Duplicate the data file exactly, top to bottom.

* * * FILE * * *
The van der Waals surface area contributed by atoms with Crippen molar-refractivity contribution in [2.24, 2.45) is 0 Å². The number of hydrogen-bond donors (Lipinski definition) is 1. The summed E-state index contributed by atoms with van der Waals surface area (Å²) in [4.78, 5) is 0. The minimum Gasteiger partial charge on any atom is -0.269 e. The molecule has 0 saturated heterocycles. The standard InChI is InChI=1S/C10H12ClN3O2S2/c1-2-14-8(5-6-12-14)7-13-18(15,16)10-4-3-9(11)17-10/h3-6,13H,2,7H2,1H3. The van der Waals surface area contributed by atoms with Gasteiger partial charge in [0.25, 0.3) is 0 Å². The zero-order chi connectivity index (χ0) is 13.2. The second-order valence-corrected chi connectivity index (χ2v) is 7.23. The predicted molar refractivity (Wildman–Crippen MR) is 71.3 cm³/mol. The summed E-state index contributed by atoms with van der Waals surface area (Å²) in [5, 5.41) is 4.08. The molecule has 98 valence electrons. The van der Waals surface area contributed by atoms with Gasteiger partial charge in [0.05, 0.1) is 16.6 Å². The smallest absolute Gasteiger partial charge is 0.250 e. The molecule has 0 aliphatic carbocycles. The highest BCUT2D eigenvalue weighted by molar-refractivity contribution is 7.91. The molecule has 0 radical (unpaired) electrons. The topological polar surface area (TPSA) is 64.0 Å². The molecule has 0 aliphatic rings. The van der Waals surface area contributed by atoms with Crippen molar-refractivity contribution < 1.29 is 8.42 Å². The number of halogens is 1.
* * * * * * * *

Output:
The van der Waals surface area contributed by atoms with Crippen molar-refractivity contribution in [2.24, 2.45) is 0 Å². The number of hydrogen-bond donors (Lipinski definition) is 1. The summed E-state index contributed by atoms with van der Waals surface area (Å²) in [4.78, 5) is 0. The minimum Gasteiger partial charge on any atom is -0.269 e. The molecule has 0 saturated heterocycles. The standard InChI is InChI=1S/C10H12ClN3O2S2/c1-2-14-8(5-6-12-14)7-13-18(15,16)10-4-3-9(11)17-10/h3-6,13H,2,7H2,1H3. The van der Waals surface area contributed by atoms with Gasteiger partial charge in [0.25, 0.3) is 0 Å². The zero-order chi connectivity index (χ0) is 13.2. The second-order valence-corrected chi connectivity index (χ2v) is 7.23. The predicted molar refractivity (Wildman–Crippen MR) is 71.3 cm³/mol. The summed E-state index contributed by atoms with van der Waals surface area (Å²) in [5, 5.41) is 4.08. The molecule has 98 valence electrons. The van der Waals surface area contributed by atoms with Gasteiger partial charge in [0.05, 0.1) is 16.6 Å². The smallest absolute Gasteiger partial charge is 0.250 e. The molecule has 0 aliphatic carbocycles. The highest BCUT2D eigenvalue weighted by molar-refractivity contribution is 7.91. The molecule has 0 radical (unpaired) electrons. The topological polar surface area (TPSA) is 64.0 Å². The molecule has 0 aliphatic rings. The van der Waals surface area contributed by atoms with Crippen molar-refractivity contribution < 1.29 is 8.42 Å². The number of halogens is 1.